Nurse Can Proceed with National-Origin and Age-Bias Claims

 

By Joanne Deschenaux August 1, 2019
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A 54-year-old registered nurse who was born in the Philippines and spoke English with a strong accent can move forward with her claims of workplace harassment based on age and national origin, a California appeals court ruled.

The plaintiff sued her former employer, a hospital, alleging that her supervisor repeatedly criticized Filipino nurses, stating they did not speak English correctly, and told other employees that the nurses had been there for too long and made too much money.

The plaintiff was a unit coordinator in the hospital's medical-surgical department, where most of the unit coordinators were Filipino.

She claimed that whenever her supervisor met with the unit coordinators, she singled out for criticism those who spoke English as a second language and often commented on their accents and supposed poor English.

At one meeting, the supervisor allegedly told the unit coordinators, "I don't know how [the hospital] gets you guys. Your accents are thick."

She allegedly read from performance evaluations drafted by unidentified unit coordinators, criticized the drafters' grammar and said, "Those of you with a thick accent, those of you that cannot speak English need to go back to school and learn how to read and write grammar."

At another meeting, the supervisor allegedly introduced a new unit coordinator who was white and said, "She speak[s] good English. She's well-educated. She's going to do a better job [than] most of you guys here because you guys don't know how to speak English."

In addition, the plaintiff claimed that the supervisor made disparaging comments about them to other hospital employees, saying that the Filipino unit coordinators were "too old" and had been there for too long, and she wanted to get rid of them all. According to one of those employees, the supervisor frequently made such comments.

The plaintiff took medical leave for stress, and when she failed to return after her leave, the hospital fired her. She sued the hospital and her former supervisor for harassment based on national origin and age, among other claims.

Proving a Harassment Claim

It is illegal under California's Fair Employment and Housing Act for an employer to harass an employee because of national origin or age. To proceed to trial with a harassment claim, a plaintiff must show that:

  • He or she is a member of a protected class.
  • He or she was subjected to unwelcome harassment.
  • The harassment was based on the protected status.
  • The harassment unreasonably interfered with his or her work performance by creating an intimidating, hostile or offensive work environment.
  • The defendants are liable for the harassment.

The plaintiff failed to show that the supervisor's conduct was based on national origin or age because it was directed at all the unit coordinators, according to the trial court.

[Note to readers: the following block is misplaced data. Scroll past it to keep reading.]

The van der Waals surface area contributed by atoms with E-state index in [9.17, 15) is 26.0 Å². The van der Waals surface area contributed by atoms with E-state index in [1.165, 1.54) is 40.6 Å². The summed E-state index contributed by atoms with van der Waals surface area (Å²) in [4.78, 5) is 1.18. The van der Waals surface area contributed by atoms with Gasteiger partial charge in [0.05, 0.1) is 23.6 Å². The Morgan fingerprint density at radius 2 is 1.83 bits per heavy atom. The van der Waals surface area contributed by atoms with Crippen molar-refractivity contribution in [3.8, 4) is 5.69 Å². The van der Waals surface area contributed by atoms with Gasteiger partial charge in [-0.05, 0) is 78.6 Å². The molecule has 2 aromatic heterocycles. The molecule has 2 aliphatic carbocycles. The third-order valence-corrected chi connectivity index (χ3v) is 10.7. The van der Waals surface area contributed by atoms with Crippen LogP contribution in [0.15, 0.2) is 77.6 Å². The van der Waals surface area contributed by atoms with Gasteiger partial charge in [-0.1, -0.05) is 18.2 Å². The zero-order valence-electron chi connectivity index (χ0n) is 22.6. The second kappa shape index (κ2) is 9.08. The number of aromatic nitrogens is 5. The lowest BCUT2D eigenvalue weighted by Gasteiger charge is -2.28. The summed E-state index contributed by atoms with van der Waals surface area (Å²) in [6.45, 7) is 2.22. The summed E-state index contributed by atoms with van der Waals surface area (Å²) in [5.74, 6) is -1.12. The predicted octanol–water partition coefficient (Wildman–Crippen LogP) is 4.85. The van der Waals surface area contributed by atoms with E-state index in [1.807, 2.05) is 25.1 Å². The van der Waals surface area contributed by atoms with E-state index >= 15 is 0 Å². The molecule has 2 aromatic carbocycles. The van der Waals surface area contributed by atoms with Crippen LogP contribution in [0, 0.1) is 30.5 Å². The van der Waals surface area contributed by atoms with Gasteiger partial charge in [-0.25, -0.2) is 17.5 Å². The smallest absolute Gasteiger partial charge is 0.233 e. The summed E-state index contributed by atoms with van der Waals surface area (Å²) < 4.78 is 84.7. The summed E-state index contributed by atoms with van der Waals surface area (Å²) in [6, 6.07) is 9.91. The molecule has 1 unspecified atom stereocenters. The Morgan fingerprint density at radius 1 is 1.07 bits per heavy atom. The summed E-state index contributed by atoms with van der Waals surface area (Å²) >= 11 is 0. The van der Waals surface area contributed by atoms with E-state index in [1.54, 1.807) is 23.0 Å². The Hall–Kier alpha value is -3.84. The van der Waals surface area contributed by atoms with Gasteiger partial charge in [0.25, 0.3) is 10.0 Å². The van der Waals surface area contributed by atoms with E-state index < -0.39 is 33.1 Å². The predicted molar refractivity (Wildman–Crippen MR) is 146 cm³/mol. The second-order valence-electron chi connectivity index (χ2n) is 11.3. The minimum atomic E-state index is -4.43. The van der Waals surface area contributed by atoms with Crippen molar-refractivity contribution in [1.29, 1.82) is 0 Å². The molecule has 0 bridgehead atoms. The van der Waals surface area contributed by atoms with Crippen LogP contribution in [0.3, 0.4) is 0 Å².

The lower court also said the supervisor's statements to other hospital employees were not relevant to the plaintiff's harassment claims because she did not know about them at the time they were made. Finally, the trial court said the conduct was not sufficiently severe or pervasive to constitute illegal harassment. 

The trial court dismissed the claims, and the plaintiff appealed.

[SHRM members-only HR Q&A: What are the California rules regarding workplace harassment, and how do they differ from federal law?]

The appeals court found that the plaintiff presented sufficient evidence for a jury to find that her supervisor's conduct was based on national origin and age. The court said that while the supervisor's statements to other hospital employees weren't relevant to whether the plaintiff was subjected to unwelcome harassment when she went on leave, those statements were relevant to whether the supervisor's conduct was based on national origin and age.

Those statements, the court said, along with the supervisor's criticisms of the unit coordinators' accents, raised a triable issue as to whether the supervisor's treatment of the plaintiff and the other Filipino unit coordinators was motivated by their national origin and age.

In addition, the appeals court said, there was sufficient evidence for a jury to find that the allegedly harassing conduct was severe or pervasive enough to create a hostile or abusive work environment.

Thus, the court ruled that the plaintiff could take her harassment claims to trial.

Galvan v. Dameron Hospital Assoc., Calif. Ct. App., No. C081092 (July 17, 2019).

Professional Pointer: There is no clearly objective test to determine if an environment is sufficiently hostile or abusive to interfere with work performance. This can make a harassment determination difficult, not only for a court trying to apply legal standards, but also for a human resource professional trying to determine if harassment has occurred.

Joanne Deschenaux, J.D. is a freelance writer in Annapolis, Md. 

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